More research on this topic with larger sample sizes needs to be undertaken before the association between specific lipids and hypertrophied LF. However, our results are potentially significant in that specific PCs were increased compared to the other lipids in the HLF group and correlated with LF thickness.
In conclusions, PCs, Cers, OAHFAs, and TGs were increased in HLF. Those findings would provide an insight into LSCS pathogenesis that can be exploited to design an alternative treatment strategy in the future.
All methods were carried out in accordance with relevant guidelines and regulations.
Methanol, chloroform, glacial acetic acid, and ultrapure water were purchased from Wako Pure Chemical Industries (Osaka, Japan). Phosphatidylcholine (PC) PC(12:0/12:0), 1,2-dilauroyl-sn-glycero-3-phosphocholine (Avanti Polar Lipids, Alabaster, AL, USA), was used as a lipid calibration standard. 2,5-dihydroxybenzoic acid (DHB), a matrix-assisted laser desorption ionization matrix, was purchased from Bruker Daltonics (Fremont, CA, USA). All chemicals used in this study were of the highest purity available.
The Research Ethics Committee at the Hamamatsu University School of Medicine reviewed and approved the study for human subjects (#17-065). Informed consent was duly signed after procuring institutional ethical clearance. All experimental protocols were approved by a named institutional. All operations were conducted at our institution. Preoperatively, we measured the thickness of LF tissue using magnetic resonance imaging (MRI). LF thickness, seen at low density with MRI T1 image, was measured at the facet level of the axial image (Fig. 1). One experienced spine surgeon measured the LF thickness. LF was collected from the L4/5 or L5/S1 of each patient. Non-hypertrophied LF (NHLF) were collected from patients with lumbar disc herniation (LDH) and HLF were collected from patients with LSCS. LDH was defined as radiculopathy due to disc herniation, and LSCS as cauda equina syndrome. We excluded patients with LSCS who had only imaging findings of LDH. NHLF was obtained from 4 patients (2 males and 2 females; average age: 39.3 ± 0.48 years; range: 30–43 years) with LDH who underwent laminectomy to prepare the posterior pathway for discectomy without fusion. HLF was obtained from 12 patients (6 males and 6 females; average age: 73.3 ± 6.1 years old; range: 63–83 years) who underwent decompression laminectomy for symptomatic degenerative LSCS.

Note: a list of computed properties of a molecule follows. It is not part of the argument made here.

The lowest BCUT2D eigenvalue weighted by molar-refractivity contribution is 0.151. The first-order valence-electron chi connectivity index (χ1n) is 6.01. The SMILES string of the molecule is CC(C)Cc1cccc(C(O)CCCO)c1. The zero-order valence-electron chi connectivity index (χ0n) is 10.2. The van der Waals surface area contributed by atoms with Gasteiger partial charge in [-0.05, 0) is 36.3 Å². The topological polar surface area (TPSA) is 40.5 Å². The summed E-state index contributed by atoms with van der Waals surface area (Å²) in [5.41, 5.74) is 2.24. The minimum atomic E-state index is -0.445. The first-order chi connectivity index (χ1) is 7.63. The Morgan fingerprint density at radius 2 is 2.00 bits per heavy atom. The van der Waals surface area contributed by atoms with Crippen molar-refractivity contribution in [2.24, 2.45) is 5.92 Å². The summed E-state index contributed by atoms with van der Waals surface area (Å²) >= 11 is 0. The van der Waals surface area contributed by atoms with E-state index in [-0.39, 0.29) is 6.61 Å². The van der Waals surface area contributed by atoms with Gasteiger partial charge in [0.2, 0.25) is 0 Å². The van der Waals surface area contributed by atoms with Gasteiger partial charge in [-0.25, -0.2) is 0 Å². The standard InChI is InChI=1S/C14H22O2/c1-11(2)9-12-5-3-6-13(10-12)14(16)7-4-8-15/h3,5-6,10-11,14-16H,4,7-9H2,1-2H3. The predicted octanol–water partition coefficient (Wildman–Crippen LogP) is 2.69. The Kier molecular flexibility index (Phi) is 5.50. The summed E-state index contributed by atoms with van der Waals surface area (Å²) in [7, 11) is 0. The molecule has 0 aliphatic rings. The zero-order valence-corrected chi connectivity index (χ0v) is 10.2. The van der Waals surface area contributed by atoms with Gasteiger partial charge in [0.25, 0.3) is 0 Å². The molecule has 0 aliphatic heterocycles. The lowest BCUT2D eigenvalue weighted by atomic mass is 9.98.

Clinical blood testing
Preoperatively, fasting venous blood samples were obtained for analysis of blood count and chemistry. All blood samples were analyzed by the clinical laboratory center of our hospital.
Sample collection and lipid extraction
Each LF tissue sample obtained during surgery was stored in normal saline solution during the operation. Following surgery, the samples were washed with saline solution to remove blood, frozen with powdered dry ice, and stored at − 80℃ until lipid extraction. Total lipids were extracted using a modified Bligh–Dyer method27,28 LF tissue was processed using a surgical knife and 0.5 g of the tissue was transferred into a glass tube, to which was added 2.0 mL of methanol, 1.0 mL of chloroform, and 40 µmol phosphatidylcholine PC(12:0/12:0) as the internal standard (IS).
Lipid analysis by liquid chromatography-tandem mass spectrometry (LC–MS/MS)
All extracted lipids were analyzed using LC–MS/MS. LC analysis was performed using a Dionex Ultimate 3000 instrument (Thermo Fisher Scientific, Waltham, MA, USA), and Q Exactive was used for MS/MS analysis (Thermo Fisher Scientific). We used the Q Exactive Orbitrap, which allows for data-dependent acquisition scans of MS1 followed by MS2 scans per cycle. Using this platform, the resolution of the Orbitrap mass analyzer was set to 70,000 for MS1 scans and 17,500 for MS2 scans. A chromatographic method was developed using a Thermo Scientific Acclaim column (2.1 × 150 mm i.d., 3 μm particles) and the components were subjected directly to MS/MS analysis. The samples (10 μL) were directly injected using the autosampler and the components were separated using a set gradient with mobile phase A (acetonitrile:methanol:water, 1:1:2 v/v/v, containing 0.1% formic acid and 5 mM ammonium acetate) and mobile phase B (acetonitrile:isopropanol, 1:9 v/v, containing 0.1% formic acid and 5 mM ammonium). The flow rate was 300 µL/min. The gradient used was 20–100% solvent B over 50 min. After washing with solvent B for 10 min, the column was re-equilibrated with 20% B for 10 min.